This book reads like a law review article. Sekulow sources his book with Teutonic thoroughness, citing 1,460 endnotes in the186 pages in the body of the book. There are 119 pages – or 38% of the total – devoted to acknowledgments, notes, appendixes, and the index.

“Unholy Alliance” is like another tome reviewed here, “Trouble in the Tribe”. (See https://incitytimesworcester.org/steve-parked-%F0%9F%9A%99-in-roses-space-incity-times-book-review/.) In “Trouble in the Tribe”, we noted how the author dumped a great deal of specific information into endnotes, “which should have been better served in the main text, or attached as footnotes on the pages where they are cited.” In Unholy Alliance, there is a whole page for one endnote, and a large mass in commentary in the others that would better serve the reader being attached as footnotes. Unlike “Trouble in the Tribe”, “Unholy Alliance” makes little pretense at being an evenhanded analysis.

Sekulow analyzes the Muslim faith. He provides examples of how British Islamic groups prefer Islamic tribunals using Sharia law to British courts, and the terrible injustices which take place in those tribunals, particularly against women. He implies that America’s Muslim population has the same plan for the U.S. This book was published in September 2016, before Donald Trump’s surprising upset. Trump’s election makes the possibility of American courts adopting Sharia law remote.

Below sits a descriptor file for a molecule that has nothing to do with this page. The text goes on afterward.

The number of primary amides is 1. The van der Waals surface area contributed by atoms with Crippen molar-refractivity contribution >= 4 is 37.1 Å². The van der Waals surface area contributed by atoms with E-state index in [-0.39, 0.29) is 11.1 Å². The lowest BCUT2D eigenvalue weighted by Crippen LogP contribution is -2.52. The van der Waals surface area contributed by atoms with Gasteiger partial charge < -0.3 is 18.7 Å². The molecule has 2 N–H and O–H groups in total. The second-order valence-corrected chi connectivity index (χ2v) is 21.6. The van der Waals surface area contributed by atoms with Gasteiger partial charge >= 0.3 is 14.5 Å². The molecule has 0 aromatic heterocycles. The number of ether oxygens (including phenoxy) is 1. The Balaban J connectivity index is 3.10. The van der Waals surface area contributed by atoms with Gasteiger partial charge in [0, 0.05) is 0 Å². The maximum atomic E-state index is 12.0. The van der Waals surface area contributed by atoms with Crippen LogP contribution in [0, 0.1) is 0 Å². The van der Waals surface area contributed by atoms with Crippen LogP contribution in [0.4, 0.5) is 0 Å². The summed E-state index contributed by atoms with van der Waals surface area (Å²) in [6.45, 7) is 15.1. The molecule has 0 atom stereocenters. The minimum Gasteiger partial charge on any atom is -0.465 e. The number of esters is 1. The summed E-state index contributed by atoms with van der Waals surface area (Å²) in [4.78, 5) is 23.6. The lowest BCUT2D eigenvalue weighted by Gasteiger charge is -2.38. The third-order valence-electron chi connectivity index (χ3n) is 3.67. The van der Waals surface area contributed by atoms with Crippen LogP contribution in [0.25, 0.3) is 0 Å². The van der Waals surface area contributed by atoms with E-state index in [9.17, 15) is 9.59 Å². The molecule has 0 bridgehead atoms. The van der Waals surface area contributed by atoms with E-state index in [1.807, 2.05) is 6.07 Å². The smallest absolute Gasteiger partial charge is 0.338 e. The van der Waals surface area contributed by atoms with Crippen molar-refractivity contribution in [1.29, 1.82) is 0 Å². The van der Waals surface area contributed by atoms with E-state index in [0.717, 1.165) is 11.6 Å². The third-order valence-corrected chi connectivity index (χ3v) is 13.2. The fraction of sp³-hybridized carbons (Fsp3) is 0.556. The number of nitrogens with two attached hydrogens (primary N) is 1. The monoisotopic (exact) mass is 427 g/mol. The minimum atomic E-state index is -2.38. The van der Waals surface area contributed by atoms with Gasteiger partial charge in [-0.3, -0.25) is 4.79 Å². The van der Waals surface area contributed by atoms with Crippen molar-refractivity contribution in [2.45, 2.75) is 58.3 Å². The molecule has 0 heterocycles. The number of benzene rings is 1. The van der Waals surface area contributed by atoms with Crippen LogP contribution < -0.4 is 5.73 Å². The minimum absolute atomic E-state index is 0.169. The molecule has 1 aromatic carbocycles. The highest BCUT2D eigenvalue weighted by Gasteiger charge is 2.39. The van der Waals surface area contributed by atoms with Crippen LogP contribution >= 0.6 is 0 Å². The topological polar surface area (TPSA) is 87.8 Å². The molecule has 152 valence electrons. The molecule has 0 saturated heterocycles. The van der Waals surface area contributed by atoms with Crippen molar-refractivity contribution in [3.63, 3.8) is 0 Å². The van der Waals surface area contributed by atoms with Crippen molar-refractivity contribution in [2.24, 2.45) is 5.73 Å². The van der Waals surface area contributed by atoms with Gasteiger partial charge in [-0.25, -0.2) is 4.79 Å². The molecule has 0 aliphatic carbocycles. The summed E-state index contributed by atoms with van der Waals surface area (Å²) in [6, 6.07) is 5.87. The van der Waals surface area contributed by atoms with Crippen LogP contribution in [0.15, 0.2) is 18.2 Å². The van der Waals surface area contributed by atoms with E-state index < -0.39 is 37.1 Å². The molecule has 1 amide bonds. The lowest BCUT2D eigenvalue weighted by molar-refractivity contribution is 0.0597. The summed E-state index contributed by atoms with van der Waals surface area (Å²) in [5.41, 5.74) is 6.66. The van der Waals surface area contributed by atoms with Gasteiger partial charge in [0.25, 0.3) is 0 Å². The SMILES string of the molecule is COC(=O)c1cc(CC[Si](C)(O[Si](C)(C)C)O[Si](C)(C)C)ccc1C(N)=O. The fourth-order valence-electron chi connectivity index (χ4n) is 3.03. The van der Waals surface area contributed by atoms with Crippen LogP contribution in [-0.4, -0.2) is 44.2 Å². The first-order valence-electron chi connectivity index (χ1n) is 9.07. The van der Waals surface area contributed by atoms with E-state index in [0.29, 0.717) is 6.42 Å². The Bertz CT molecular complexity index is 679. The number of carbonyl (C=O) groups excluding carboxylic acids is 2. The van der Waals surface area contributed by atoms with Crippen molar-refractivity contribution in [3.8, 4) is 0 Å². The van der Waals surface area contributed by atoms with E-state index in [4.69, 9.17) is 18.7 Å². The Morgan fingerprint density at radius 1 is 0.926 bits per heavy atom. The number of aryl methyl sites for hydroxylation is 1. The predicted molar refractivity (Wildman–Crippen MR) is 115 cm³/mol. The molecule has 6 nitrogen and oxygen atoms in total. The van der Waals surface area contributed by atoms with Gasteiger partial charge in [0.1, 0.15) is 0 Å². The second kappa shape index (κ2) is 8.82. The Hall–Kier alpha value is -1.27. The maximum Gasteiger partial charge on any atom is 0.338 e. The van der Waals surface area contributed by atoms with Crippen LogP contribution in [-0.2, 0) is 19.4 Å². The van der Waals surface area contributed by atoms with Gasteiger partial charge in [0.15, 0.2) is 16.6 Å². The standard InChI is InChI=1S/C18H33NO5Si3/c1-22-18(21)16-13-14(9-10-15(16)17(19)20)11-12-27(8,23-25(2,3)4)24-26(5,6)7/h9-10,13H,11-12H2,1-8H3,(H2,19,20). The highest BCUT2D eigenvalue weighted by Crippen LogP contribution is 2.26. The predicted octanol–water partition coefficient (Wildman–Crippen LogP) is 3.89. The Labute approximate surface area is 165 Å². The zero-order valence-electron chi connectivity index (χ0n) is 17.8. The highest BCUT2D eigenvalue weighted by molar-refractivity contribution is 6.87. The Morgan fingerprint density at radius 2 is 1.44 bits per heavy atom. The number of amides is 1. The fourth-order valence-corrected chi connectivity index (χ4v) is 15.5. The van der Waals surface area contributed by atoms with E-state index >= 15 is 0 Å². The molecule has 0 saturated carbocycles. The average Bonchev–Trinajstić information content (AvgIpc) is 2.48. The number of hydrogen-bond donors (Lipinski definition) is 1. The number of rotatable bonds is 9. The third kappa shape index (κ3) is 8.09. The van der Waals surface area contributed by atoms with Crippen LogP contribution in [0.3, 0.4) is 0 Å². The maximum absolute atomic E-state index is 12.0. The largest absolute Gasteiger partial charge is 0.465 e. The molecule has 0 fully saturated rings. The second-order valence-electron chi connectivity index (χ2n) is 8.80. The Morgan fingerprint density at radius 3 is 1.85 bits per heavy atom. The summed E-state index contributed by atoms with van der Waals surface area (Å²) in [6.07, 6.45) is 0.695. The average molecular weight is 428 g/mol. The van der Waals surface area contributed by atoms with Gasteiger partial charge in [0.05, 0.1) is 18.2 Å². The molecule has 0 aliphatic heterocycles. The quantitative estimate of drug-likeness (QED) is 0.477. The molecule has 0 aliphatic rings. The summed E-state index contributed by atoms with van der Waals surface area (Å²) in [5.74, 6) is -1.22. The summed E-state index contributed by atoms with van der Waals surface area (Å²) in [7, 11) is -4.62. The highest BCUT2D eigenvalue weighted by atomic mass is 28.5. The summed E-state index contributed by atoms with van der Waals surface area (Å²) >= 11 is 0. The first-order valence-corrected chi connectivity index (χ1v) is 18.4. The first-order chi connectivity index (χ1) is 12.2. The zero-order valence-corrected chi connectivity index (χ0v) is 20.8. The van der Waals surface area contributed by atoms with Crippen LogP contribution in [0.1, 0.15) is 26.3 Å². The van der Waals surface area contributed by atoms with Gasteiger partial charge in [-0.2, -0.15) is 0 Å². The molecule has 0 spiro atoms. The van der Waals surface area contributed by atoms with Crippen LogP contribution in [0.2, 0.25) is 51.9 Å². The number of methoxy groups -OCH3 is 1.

He quotes sections of the Koran which, taken out of context and the times in which they were written, make the Muslim faith look absurd and blood thirsty. Sekulow acknowledges that critics of Judaism have done the same type of misrepresentation of the Jewish bible. He excuses this by saying essentially that the Koran was intended as a “universal and timeless” document, while the Jewish bible is a history book.

Dubious Sources